Jeri offers us a ray of hope. Her biggest complaint about this treatment is the name. Okay, I agree Fingolimod doesn't bring to mind gorgeous visuals, but it hasn't even completed its trial yet. Maybe when it is approved by the FDA, they will let her rename the pills and plan the marketing campaign. At one time she had James Bond in mind as a spokes icon.

I know, I know, I said "when" not "if" when talking about FDA approval, but I have to do my part of positive thinking.

While you are visiting Jeri's Fingolimod and Me, be sure to go further to her new project, a gathering spot for the MS community to visit and share, My MS and Me.

Thank you, Jeri, for testing this new-fangled med. If the few side effects you have experienced so far are comparable to other testers, it sounds as if we have a winner.

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Friday, February 15, 2008

To Park or Not To Park

It seems parking spaces are capable of generating a high level of emotion. When it comes to the subject of handicap parking, intensity increases.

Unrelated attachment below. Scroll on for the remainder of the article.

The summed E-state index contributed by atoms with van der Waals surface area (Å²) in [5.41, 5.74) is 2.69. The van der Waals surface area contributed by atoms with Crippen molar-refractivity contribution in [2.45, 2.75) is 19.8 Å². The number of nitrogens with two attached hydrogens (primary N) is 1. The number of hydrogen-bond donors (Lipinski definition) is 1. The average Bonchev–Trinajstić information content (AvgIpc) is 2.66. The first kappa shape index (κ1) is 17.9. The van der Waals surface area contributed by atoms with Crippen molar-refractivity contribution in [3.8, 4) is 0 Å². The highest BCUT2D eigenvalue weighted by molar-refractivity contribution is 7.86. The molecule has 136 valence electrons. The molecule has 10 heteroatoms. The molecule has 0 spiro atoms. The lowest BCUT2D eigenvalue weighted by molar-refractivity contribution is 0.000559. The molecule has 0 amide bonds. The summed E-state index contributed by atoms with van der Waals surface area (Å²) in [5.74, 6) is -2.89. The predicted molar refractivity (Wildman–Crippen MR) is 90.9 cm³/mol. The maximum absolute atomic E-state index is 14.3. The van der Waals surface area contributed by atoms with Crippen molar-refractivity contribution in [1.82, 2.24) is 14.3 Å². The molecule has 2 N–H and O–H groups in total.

Think about popular TV programs, the barometer of social rules, using parking as episode fodder.
  • An episode of Coach was about the women teams coaches' remote parking versus the men teams coaches'close parking in the cold, sloppy Minnesota winters.
  • Then, on Seinfeld, Georgeblocked New York City traffic for hours over a coveted space.
  • The deacon on Amen (Sherman Hemsley) marked his space with a sign reading, "Don't even think about parking here."
  • Curb Your Enthusiasm had Larry outraged over a handicap parker whose disability was stuttering.
  • And then there was House whose conflict was between two disabled people -- cane vs. chair.
I'm sure there are more, but these get the idea across. Parking spaces have a way of agitating our blood pressure,especially when it comes to handicap parking.

I submitted a question this subject to Yahoo! Answers: If you are not disabled, should you be able to park in a handicap space for just a few minutes?

Saturday, February 09, 2008

Amigo "Friendly Wheels" and Me

The scooter I use to go wherever it is I go is an Amigo. When I bought my first one, Amigo Mobility had a small periodical called "Friendly Wheels" that had stories of Amigo owners.

I quite enjoyed it for several years, and I missed it when they stopped sending them. Those were the days before blogs, or at least before I knew of blogs, and I always enjoy reading about other people's adventures. Well, times are changing, and "Friendly Wheels" is being published again, but this time in an electronic format.